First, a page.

FIG. 2 is a side view of the hopper car and sparger system of FIG. 1;
FIG. 3 is a perspective view of the hopper car and sparger system of FIG. 1;
FIG. 4 is a side view of the sparger system used in FIG. 1;
FIG. 5 is a plan view of the sparger system of FIG. 4; and
FIGS. 6A and 6B are perspective close-ups of two embodiments of a nozzle used with the sparger system of FIG. 4.
Referring to the drawings, a railway car 10 has side walls 12, 14 and end walls 16, 18 which slope downwardly to a sump 20 to which is attached a discharge pipe 22 through which a sodium chlorate slurry is discharged from the sump 20. A sparger tube 24 is positioned transversely of the railway car 10 between and extending through and attached to the side walls 12 and 14 just above the sump 20. The sparger tube 24 is connected to a source of water at one end while being closed at the other. The sparger tube 24 has a plurality of nozzles 26 extending from its upper and also its lower surface arranged to direct the water outwardly from the sparger tube 24 in a predetermined manner, as described in more detail below. The sparger tube 24 and the nozzles 26 may be formed of any convenient material of construction, preferably aluminum.
The various nozzles 26 have a compact shape and are welded to the sparger tube 24. The compact shape enables the nozzles 26 to resist damage by falling clumps of sodium chlorate. The nozzles (see FIG. 6A) each is formed with a circular inlet orifice 27 and is shaped to provide an elongate outlet orifice 28 to form a fan-shaped jet of water emanating therefrom. Alternatively, each nozzle (see FIG. 6B) is formed with a uniform dimension throughout its length with an elongate passageway extending from an elongate inlet orifice 27 to an elongate outlet orifice 28. The fanshaped jet provides a good cutting action through the mass of sodium chlorate and works its way through the compacted mass of crystal chlorate, causing the sodium chlorate to collapse towards the sump 20 for removal as a slurry through pipe 22. The sodium chlorate also may be removed as a solution by the utilization of greater quantities of water, which tends to increase the discharge time and hence is less preferred.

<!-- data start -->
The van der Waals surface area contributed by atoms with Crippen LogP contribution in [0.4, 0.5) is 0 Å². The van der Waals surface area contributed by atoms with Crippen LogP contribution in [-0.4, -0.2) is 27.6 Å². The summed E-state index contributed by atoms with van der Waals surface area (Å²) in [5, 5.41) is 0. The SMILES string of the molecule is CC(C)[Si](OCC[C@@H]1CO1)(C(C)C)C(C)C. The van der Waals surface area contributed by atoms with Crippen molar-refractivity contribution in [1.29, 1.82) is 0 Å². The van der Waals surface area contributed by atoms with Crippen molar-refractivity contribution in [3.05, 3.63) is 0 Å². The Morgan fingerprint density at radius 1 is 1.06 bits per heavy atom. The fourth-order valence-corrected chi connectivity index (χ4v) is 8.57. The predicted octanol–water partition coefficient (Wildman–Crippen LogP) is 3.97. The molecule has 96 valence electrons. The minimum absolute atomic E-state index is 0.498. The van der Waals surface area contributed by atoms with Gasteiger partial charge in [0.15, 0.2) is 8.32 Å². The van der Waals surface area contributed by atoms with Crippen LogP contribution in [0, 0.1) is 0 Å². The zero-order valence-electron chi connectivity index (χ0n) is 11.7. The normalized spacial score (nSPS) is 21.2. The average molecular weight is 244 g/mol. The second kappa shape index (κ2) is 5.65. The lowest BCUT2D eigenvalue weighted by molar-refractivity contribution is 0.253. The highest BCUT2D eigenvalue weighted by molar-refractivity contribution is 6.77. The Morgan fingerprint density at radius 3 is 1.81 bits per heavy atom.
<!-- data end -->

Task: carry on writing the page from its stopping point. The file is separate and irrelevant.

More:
The nozzles 26 are positioned on the sparger tube so that they complement each other in their action by cutting, undermining, flushing, directing and molding the sodium chlorate crystal in suspension, as well as completing the unloading process by washing the hopper car clean of material, thereby avoiding the necessity for operators to enter the hopper car to clean off residual material.
The nozzles 26 are provided in complementary groups to achieve specific cutting and washing actions, as set forth below. The two end pairs 30, 32 are directed upwards towards the corner of the side plates 12, 14 with the end plates 16, 18. As may be seen from the spray paths illustrated in FIGS. 1 and 3, the sprays from the nozzle pairs 30 and 32 are directed towards and, after breaking through the sodium chlorate crystal, impact the side walls adjacent the corner with the end walls and not actually in the corner as required in Canadian Patent No. 951,939. By impacting on the side wall adjacent the corner, the spray directs across the face of the end walls 16, 18, flushing particulates down the respective end wall in a much more efficient manner than is achieved with the structure of Canadian Patent No. 951,939.
Although the arrangement of nozzles 30, 32 and their location of impact is an improvement upon that described in Canadian Patent No. 951,359 in terms of the efficiency of removal of residual particulates, it is preferred to use additional nozzles 26 to obtain complete washing out of the railway car 10, as further described below.